No increases in bus fares

By Paul Hardman   |   Reporter   |
Saturday 9th April 2022 4:55 pm
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MHKs are sworn in during the first sitting of the new administration following the 2021 general election - Tim Crookall (Isle of Man Newspapers )

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The government will continue to hold bus fares at the April 2013 level for as long as possible despite inflationary pressures.

The remarks were made in the House of Keys by infrastructure minister Tim Crookall, who said that so far, ‘inflationary increases have since been covered by the increasing numbers of bus passengers’.

Mr Crookall added: ‘It is difficult at the present time to predict what further increase in fuel prices may occur, but we will continue to monitor and only increase fares if we need to’.

Onchan MHK Rob Callister had asked what consideration had been given to capping fares.

The minister responded: ‘If the question means capping as a maximum cost per day, or for other periods – then the current fares are [already] effectively capped with the day ticket costing £7, the five-day ticket costing £19, and the seven-day ticket £23.’

‘Tickets are also available for 28 days and for a year, and all, I would say, at excellent value compared to use of a car and car parking prices.’

Before the pandemic, between 2010/11 and 2019/20 there was a 52% increase in bus travel. During the pandemic, bus usage plummeted due to the significant reductions in services. Those that remained in place were intended to be used by key workers on a reduced timetable.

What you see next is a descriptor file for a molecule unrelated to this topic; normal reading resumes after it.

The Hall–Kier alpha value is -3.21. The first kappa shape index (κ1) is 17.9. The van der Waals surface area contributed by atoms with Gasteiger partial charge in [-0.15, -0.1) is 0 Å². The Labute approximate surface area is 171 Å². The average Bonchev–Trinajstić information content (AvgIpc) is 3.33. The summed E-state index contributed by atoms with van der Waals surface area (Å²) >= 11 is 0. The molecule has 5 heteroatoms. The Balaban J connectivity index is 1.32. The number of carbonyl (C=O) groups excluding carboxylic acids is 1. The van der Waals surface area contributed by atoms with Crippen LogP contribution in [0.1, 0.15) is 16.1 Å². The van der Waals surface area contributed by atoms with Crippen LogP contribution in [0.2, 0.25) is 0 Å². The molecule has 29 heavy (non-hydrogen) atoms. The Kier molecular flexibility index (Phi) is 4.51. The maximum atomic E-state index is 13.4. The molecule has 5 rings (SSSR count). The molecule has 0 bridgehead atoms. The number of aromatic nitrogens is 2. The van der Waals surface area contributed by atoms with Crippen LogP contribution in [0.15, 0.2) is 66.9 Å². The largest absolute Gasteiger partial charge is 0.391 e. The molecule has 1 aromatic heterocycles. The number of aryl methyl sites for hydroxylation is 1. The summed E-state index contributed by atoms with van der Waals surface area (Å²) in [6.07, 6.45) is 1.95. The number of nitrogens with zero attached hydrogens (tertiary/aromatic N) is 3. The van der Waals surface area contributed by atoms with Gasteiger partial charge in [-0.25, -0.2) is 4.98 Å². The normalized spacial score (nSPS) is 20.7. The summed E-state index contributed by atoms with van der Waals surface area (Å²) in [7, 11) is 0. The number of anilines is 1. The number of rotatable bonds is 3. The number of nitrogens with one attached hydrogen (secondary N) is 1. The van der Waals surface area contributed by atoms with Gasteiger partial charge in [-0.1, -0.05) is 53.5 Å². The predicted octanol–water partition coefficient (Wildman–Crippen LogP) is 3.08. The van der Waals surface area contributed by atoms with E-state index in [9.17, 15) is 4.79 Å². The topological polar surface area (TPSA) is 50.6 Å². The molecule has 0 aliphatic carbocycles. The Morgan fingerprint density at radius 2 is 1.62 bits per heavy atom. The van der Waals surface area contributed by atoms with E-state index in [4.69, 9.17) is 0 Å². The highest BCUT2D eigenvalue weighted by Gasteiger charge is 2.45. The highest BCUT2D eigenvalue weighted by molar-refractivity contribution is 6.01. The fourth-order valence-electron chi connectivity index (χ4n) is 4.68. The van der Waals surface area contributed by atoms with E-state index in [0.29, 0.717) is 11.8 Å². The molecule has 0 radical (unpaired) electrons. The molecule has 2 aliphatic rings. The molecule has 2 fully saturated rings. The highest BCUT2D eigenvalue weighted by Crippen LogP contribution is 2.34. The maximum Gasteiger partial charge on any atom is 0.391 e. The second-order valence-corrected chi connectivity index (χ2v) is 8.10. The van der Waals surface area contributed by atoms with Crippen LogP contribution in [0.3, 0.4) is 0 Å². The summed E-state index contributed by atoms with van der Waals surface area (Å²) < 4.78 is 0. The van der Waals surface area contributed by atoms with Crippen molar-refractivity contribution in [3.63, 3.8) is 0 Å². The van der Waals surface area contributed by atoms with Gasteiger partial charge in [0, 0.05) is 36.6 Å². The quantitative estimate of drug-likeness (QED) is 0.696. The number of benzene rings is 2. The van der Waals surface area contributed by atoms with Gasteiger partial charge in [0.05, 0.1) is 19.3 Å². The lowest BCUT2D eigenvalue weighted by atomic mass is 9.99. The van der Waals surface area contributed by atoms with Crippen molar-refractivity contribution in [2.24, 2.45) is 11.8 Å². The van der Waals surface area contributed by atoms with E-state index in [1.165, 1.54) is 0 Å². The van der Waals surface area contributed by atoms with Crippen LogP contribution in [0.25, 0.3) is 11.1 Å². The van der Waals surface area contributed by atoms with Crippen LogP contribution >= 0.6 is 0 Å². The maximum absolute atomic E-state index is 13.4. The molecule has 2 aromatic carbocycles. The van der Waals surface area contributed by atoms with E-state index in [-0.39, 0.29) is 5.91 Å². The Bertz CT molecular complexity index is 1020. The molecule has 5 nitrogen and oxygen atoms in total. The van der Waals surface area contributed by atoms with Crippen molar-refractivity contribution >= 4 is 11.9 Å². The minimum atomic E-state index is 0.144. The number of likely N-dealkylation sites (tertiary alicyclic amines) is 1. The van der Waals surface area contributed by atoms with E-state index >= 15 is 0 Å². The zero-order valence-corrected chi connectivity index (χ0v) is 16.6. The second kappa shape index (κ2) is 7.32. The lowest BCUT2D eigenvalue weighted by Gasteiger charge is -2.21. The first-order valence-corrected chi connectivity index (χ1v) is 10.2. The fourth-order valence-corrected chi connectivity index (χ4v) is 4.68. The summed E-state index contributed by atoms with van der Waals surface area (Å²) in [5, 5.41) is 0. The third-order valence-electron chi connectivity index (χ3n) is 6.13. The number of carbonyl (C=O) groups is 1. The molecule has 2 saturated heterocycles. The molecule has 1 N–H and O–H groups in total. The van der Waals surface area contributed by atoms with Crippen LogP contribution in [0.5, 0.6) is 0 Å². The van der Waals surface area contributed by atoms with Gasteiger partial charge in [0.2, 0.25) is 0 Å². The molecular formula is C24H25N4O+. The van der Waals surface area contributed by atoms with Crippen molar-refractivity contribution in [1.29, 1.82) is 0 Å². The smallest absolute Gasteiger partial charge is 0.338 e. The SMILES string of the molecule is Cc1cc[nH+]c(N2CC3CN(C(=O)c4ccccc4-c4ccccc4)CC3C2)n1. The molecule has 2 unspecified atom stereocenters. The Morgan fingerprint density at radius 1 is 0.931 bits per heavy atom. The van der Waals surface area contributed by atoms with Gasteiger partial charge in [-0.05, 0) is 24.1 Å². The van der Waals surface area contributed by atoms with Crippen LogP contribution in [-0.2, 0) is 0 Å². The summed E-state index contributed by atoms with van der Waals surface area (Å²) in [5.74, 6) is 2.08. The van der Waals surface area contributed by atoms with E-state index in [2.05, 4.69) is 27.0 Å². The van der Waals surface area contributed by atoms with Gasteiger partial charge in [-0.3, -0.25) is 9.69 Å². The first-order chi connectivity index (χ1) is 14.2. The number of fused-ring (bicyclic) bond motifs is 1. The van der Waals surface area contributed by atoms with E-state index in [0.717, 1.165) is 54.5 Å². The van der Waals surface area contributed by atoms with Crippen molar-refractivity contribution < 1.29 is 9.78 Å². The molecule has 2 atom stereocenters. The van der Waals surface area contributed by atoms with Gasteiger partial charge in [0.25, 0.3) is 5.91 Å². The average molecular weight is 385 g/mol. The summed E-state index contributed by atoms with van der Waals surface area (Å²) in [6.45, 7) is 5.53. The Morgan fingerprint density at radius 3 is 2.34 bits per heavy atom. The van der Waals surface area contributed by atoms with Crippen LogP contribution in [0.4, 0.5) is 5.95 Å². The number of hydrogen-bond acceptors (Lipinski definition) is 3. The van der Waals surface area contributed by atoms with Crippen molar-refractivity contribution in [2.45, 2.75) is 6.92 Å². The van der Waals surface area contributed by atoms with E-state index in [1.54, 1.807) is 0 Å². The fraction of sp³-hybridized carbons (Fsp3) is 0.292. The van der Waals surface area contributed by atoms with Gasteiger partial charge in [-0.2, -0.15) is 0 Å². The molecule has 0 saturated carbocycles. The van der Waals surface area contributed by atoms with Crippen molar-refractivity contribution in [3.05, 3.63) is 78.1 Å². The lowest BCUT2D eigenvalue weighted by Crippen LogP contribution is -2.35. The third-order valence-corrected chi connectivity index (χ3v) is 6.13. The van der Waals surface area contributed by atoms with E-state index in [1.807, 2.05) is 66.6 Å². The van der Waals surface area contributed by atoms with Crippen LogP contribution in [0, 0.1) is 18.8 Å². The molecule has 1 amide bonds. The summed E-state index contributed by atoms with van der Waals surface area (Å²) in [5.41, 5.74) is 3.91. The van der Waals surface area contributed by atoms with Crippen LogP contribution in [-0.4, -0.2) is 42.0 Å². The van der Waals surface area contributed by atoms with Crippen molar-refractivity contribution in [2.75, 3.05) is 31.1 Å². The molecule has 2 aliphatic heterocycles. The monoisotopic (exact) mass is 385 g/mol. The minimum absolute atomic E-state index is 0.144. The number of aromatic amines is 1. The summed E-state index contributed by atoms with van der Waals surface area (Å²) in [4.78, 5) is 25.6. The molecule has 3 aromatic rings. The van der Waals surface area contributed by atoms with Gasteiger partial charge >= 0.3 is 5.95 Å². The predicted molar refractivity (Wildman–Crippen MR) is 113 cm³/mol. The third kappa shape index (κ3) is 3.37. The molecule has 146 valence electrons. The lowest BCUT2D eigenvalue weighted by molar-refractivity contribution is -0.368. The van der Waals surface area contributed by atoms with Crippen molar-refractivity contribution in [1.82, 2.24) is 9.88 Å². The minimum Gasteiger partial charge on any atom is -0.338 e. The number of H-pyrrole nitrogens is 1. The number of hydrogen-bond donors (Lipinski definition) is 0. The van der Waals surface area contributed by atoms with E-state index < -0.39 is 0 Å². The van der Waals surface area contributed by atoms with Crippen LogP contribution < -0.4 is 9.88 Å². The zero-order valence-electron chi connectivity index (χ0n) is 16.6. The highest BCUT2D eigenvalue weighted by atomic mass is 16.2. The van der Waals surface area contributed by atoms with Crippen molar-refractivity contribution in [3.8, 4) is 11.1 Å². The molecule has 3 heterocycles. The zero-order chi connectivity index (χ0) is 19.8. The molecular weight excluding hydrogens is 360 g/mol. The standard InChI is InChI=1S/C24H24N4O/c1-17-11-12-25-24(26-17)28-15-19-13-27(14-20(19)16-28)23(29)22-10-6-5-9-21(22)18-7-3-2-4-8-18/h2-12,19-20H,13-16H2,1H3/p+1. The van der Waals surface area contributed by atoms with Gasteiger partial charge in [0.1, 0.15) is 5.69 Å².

Activity picked up markedly during summer 2020 as the island began to unlock from restrictions, and people took the opportunity to explore the Isle of Man whilst off-island travel was tightly restricted.

‘It is hoped that further increases in passenger numbers may be achieved, reflecting the pressure on family budgets and our environmental aims of reducing car use – that could just be a side effect,’ Mr Crookall said.

He added: ‘Despite increases in fuel prices, I will try to resist a fare price [rise] as long as possible, and will look to alternative ways to encourage passenger use’.

Mr Callister then asked whether cheaper fares would be considered to help get people through the cost of living crisis, as well as to encourage people to use public transport. Mr Crookall responded that the department was ‘absolutely at the moment looking at ways of encouraging people, and that would probably include bringing the prices down’, but that ‘the huge cost implication’ needed looking at.

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